Case of European Court of Human Rights, December 16, 2008 (case Bazo González v. Spain)

Resolution Date:December 16, 2008
SUMMARY

Remainder inadmissible No violation of Art. 6-1

 
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Information Note on the Court’s case-law No. 114

December 2008

Bazo González v. Spain - 30643/04

Judgment 16.12.2008 [Section III]

Article 6

Criminal proceedings

Article 6-1

Fair hearing

Public hearing

Lack of a public hearing before appellate court: no violation

Facts: In a judgment delivered after a public hearing in inter partes proceedings, the criminal court judge no. 1 acquitted the applicant of the charges against him for attempted cigarette smuggling. Counsel for the State and State Counsel's Office appealed. The applicant was invited to submit observations. Assisted by a lawyer, he objected to the appeal and sought confirmation of the impugned judgment, except in so far as it concerned the taking of evidence by the trial court. Neither party requested a public hearing and, considering it unnecessary, the Audiencia Provincial, in keeping with the Code of Criminal procedure, decided not to hold one. In adversarial proceedings the Audiencia Provincial allowed the appeal and, without changing the facts, convicted the applicant of attempted smuggling. It found that the trial court had misinterpreted the law and that the applicant’s actions could not be considered to have been decriminalised. The applicant lodged an amparo appeal with the Constitutional Court, which rejected it.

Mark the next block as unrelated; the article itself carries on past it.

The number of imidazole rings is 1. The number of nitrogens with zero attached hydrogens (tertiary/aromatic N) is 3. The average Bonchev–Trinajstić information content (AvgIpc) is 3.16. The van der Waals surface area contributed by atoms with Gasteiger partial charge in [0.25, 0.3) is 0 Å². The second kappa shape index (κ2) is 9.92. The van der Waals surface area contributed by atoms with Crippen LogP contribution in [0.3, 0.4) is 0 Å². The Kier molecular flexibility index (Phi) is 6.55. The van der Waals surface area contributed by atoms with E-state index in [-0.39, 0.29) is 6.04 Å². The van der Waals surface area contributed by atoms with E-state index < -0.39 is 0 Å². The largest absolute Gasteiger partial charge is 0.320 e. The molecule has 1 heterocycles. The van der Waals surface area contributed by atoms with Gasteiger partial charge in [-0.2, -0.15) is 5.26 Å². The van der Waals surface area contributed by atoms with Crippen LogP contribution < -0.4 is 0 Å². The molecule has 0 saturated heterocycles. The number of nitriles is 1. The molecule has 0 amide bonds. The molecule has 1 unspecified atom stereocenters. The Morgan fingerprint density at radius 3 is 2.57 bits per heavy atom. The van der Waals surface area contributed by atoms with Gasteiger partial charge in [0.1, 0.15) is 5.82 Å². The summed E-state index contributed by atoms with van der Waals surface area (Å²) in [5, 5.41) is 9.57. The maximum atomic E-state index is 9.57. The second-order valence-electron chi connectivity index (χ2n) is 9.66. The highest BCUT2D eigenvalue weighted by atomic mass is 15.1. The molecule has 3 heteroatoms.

Law: That the applicant had been convicted by the Audiencia Provincial without having been heard in person was not in dispute. In order to determine whether there had been a violation of Article 6 of the Convention, therefore, it was necessary to examine the role of the Audiencia and the nature of the issues before it. Under Spanish law this court took evidence only exceptionally, and that was limited to evidence the applicant had not been able to submit at first instance, evidence that had been submitted but rejected without good reason, and evidence which had been declared admissible but not used at first instance for reasons beyond the applicant’s control. Furthermore, when there was no new evidence, it was for the Audiencia to decide whether or not to hold a public hearing in appeal proceedings, depending on whether it considered one necessary for a better understanding of the case. In this case it had been open to the Audiencia Provincial, as an appeal court, to deliver a new judgment on the merits, which it did. The scope of the examination carried out by the Audiencia in the instant case led the Court to consider that it had not been essential that a...

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